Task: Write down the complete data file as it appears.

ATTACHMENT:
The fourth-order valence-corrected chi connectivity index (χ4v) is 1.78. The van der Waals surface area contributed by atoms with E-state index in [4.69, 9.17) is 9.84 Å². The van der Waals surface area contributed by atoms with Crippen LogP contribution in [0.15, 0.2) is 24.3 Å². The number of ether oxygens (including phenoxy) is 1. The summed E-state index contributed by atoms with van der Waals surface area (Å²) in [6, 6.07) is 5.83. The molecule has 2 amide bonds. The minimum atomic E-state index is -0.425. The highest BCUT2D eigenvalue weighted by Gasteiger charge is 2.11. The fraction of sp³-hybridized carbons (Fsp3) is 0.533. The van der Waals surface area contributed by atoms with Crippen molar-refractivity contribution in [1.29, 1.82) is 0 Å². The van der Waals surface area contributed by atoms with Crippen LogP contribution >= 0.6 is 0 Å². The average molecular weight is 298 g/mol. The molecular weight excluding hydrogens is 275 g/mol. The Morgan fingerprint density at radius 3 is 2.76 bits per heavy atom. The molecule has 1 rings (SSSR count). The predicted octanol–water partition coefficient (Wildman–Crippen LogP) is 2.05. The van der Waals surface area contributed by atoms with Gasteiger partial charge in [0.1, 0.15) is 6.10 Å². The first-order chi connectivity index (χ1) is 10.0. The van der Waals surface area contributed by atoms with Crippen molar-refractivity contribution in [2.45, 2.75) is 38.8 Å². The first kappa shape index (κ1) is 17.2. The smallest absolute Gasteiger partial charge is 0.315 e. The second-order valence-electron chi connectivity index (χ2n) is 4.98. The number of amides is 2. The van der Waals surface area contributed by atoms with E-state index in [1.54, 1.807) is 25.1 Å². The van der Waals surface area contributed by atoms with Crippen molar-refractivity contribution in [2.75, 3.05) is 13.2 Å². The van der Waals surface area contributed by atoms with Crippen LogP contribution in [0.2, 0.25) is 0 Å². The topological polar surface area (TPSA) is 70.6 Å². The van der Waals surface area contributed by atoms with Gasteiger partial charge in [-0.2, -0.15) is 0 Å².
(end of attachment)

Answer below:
The fourth-order valence-corrected chi connectivity index (χ4v) is 1.78. The van der Waals surface area contributed by atoms with E-state index in [4.69, 9.17) is 9.84 Å². The van der Waals surface area contributed by atoms with Crippen LogP contribution in [0.15, 0.2) is 24.3 Å². The number of ether oxygens (including phenoxy) is 1. The summed E-state index contributed by atoms with van der Waals surface area (Å²) in [6, 6.07) is 5.83. The molecule has 2 amide bonds. The minimum atomic E-state index is -0.425. The highest BCUT2D eigenvalue weighted by Gasteiger charge is 2.11. The fraction of sp³-hybridized carbons (Fsp3) is 0.533. The van der Waals surface area contributed by atoms with Crippen molar-refractivity contribution in [1.29, 1.82) is 0 Å². The van der Waals surface area contributed by atoms with Crippen LogP contribution >= 0.6 is 0 Å². The average molecular weight is 298 g/mol. The molecular weight excluding hydrogens is 275 g/mol. The Morgan fingerprint density at radius 3 is 2.76 bits per heavy atom. The molecule has 1 rings (SSSR count). The predicted octanol–water partition coefficient (Wildman–Crippen LogP) is 2.05. The van der Waals surface area contributed by atoms with Gasteiger partial charge in [0.1, 0.15) is 6.10 Å². The first-order chi connectivity index (χ1) is 10.0. The van der Waals surface area contributed by atoms with Crippen molar-refractivity contribution in [2.45, 2.75) is 38.8 Å². The first kappa shape index (κ1) is 17.2. The smallest absolute Gasteiger partial charge is 0.315 e. The second-order valence-electron chi connectivity index (χ2n) is 4.98. The number of amides is 2. The van der Waals surface area contributed by atoms with E-state index in [1.54, 1.807) is 25.1 Å². The van der Waals surface area contributed by atoms with Crippen molar-refractivity contribution in [2.75, 3.05) is 13.2 Å². The van der Waals surface area contributed by atoms with Crippen LogP contribution in [0.2, 0.25) is 0 Å². The topological polar surface area (TPSA) is 70.6 Å². The van der Waals surface area contributed by atoms with Gasteiger partial charge in [-0.2, -0.15) is 0 Å².